This paper has two main parts to it. First, it is an attempt to clarify certain metaphysical issues regarding play. Play scholars from any number of academic disciplines have created a vast body of literature on the topic that seems overwhelming. Therefore, I offer descriptions of four characteristics of play that seem most experientially prominent and most indicative of the many play descriptors that previous authors have used. Second, I make axiological claims that follow from the metaphysical descriptions. I argue (...) against many previous authors, as I assert that play is not different in kind from our normal workaday lives but instead is only different by degree. Play is a deeper engagement with the world than that which we normally experience. (shrink)
Fantasy sports have become a major sector of our sport industry. With millions of participants worldwide and billions of dollars generated, fantasy sports have become a fixed part of our sport spectatorship. However, this prevalence has come without much intellectual investigation. Therefore, in this paper I discuss the metaphysics and ethics of fantasy sports. After providing arguments for the consistency of fantasy sports with prominent descriptions of play and games, I compare fantasy sports to other genres of play and games (...) ? sports, card games, ?cybersports?, and spectatorship. After this juxtaposition, I delineate how fantasy sports are different from their real sport correlates. Fantasy sports are second-order games that are parasites of their real-sport counterparts. The differences between fantasy and real sports change our collective cultural views of the correlating real sports. While much good comes from the popular participation in fantasy sports, there are also drawbacks. That is, while fantasy sports participants tend to be more engaged spectators of sports, they also tend to only focus on particular, sensationalized aspects of the sports to which their fantasy ownership correlates. (shrink)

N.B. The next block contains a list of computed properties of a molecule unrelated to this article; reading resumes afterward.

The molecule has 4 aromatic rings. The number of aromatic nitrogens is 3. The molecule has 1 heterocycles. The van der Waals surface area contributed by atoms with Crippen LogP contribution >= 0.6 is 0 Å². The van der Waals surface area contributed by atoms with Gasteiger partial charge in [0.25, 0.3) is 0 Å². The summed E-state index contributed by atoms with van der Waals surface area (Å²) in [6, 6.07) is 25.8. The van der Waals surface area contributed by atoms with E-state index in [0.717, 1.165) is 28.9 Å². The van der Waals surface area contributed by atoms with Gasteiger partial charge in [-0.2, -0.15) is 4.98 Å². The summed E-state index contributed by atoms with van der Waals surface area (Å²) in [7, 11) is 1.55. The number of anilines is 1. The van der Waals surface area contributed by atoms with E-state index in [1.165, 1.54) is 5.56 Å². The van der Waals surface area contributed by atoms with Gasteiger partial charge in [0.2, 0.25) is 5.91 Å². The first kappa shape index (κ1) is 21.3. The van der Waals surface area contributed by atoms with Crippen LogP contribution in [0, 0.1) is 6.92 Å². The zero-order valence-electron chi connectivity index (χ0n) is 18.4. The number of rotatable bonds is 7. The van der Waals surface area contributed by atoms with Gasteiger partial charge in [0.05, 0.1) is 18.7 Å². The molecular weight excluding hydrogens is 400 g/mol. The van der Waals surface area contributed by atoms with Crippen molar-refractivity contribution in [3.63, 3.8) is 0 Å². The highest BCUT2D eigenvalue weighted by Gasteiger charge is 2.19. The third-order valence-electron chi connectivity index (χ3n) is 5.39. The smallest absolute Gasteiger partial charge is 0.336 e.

This book examines influential conceptions of sport and then analyses the interplay of challenging borderline cases with the standard definitions of sport. It is meant to inspire more thought and debate on just what sport is, how it relates to other activities and human endeavors, and what we can learn about ourselves by studying sport.
While we often see games as less serious or at least less transcendental than religion there is reason to believe that games can evoke similarly meaningful narratives that allow us to learn a great deal about ourselves and our world. And games do so often using the same symbolic and metaphorical mechanisms that generate meaning in religious experience. In this paper, I explore some of the ways in which game myths—the myths created from and through games—generate meaning in our lives. (...) People experience myths in games very similarly to how they might in religion. I first explain what myth means in contemporary literature and then show how the very make up of games opens them to a mythical reality. I highlight two ways in particular. I will argue that the inefficiencies within games promote a deep engagement with the world, and this gratuitous nature provides a system for creating myths and actualizing mythical potential. (shrink)